TLP: When Government Runs Like a Business. A Really Bad Business.
We've seen the steps some state and local governments have taken to deal with budget crunches. Selling off buildings, contracting out prisons, for example.
Things may be getting out of hand.
Cities and states across the nation are selling and leasing everything from airports to zoos—a fire sale that could help plug budget holes now but worsen their financial woes over the long run.Not good, whichever way you look at it. Keep government running as is and continue down the red-ink river. Sell today and end up drowning in it later. Of course, there's always the hope that someone somewhere in government will have a big enough pair to, I don't know, stop spending.
California is looking to shed state office buildings. Milwaukee has proposed selling its water supply; in Chicago and New Haven, Conn., it's parking meters. In Louisiana and Georgia, airports are up for grabs.
About 35 deals now are in the pipeline in the U.S., according to research by Royal Bank of Scotland's RBS Global Banking & Markets. Those assets have a market value of about $45 billion—more than ten times the $4 billion or so two years ago, estimates Dana Levenson, head of infrastructure banking at RBS. Hundreds more deals are being considered, analysts say.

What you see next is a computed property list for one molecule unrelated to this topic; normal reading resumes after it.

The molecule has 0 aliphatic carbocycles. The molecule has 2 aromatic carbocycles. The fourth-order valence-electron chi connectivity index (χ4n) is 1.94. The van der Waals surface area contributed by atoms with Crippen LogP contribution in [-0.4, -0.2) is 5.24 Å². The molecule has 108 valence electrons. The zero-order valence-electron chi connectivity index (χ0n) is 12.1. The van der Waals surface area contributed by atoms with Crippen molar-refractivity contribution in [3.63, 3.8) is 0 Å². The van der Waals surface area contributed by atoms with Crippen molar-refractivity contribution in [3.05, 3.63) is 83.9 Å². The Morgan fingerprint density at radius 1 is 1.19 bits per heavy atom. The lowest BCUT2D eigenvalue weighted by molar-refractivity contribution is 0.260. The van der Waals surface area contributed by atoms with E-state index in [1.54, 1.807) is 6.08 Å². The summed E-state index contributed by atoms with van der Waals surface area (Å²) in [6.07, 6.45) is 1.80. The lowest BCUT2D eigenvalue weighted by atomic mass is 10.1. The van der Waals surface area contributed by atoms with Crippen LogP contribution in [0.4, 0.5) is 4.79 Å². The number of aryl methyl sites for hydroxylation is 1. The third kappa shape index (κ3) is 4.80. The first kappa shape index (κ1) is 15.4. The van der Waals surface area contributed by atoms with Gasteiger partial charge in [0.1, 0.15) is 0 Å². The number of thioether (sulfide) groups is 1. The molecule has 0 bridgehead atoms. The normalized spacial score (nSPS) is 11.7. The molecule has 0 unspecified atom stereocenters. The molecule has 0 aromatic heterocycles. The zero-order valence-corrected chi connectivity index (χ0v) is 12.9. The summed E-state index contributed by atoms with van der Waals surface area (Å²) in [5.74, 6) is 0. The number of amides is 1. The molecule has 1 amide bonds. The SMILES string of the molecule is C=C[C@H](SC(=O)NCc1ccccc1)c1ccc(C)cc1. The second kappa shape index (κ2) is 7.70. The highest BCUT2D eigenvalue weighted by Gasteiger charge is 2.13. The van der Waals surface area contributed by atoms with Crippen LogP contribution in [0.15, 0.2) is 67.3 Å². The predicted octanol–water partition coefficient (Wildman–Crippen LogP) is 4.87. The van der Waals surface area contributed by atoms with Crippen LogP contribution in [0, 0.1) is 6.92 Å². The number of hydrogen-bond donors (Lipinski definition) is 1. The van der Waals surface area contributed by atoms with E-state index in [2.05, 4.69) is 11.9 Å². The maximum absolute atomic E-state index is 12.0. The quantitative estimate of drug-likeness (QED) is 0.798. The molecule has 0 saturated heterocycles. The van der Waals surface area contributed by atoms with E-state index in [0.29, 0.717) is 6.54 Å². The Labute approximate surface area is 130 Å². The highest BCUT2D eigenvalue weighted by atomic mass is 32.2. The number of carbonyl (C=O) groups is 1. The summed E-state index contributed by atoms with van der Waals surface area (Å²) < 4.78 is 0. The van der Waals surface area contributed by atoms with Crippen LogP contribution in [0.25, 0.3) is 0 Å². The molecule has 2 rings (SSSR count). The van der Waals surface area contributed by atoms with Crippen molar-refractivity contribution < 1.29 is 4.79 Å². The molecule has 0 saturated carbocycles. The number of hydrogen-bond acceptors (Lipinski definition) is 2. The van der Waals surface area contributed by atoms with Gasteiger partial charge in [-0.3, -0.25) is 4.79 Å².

The deals illustrate the increasingly tight financial squeeze gripping communities. Many are using asset sales to balance budgets ravaged by declines in tax revenues and unfunded pensions. In recent congressional testimony, billionaire investor Warren Buffett said he worried about how municipalities will pay for public workers' retirement and health benefits and suggested that the federal government may ultimately be compelled to bail out states. ...
While asset sales can create efficiencies, critics say the way these current sales are being handled could hurt communities over the long run. Some properties are being sold at fire-sale prices into a weak market. The deals mean cities are giving up long-term, recurring income streams in exchange for lump-sum payments to plug one-time budget gaps.
The deals are threatening credit ratings in some cases and affecting the quality and cost of basic utilities such as electricity and water. Critics say many of the moves are akin to individuals using their retirement plans to pay for immediate needs, instead of planning for the future.
"The deals are part of a broader restructuring of our economy that carries big risks because of revenue losses over time," says Michael Likosky, a professor at New York University who specializes in public finance law.
Uh huh. That's what I thought.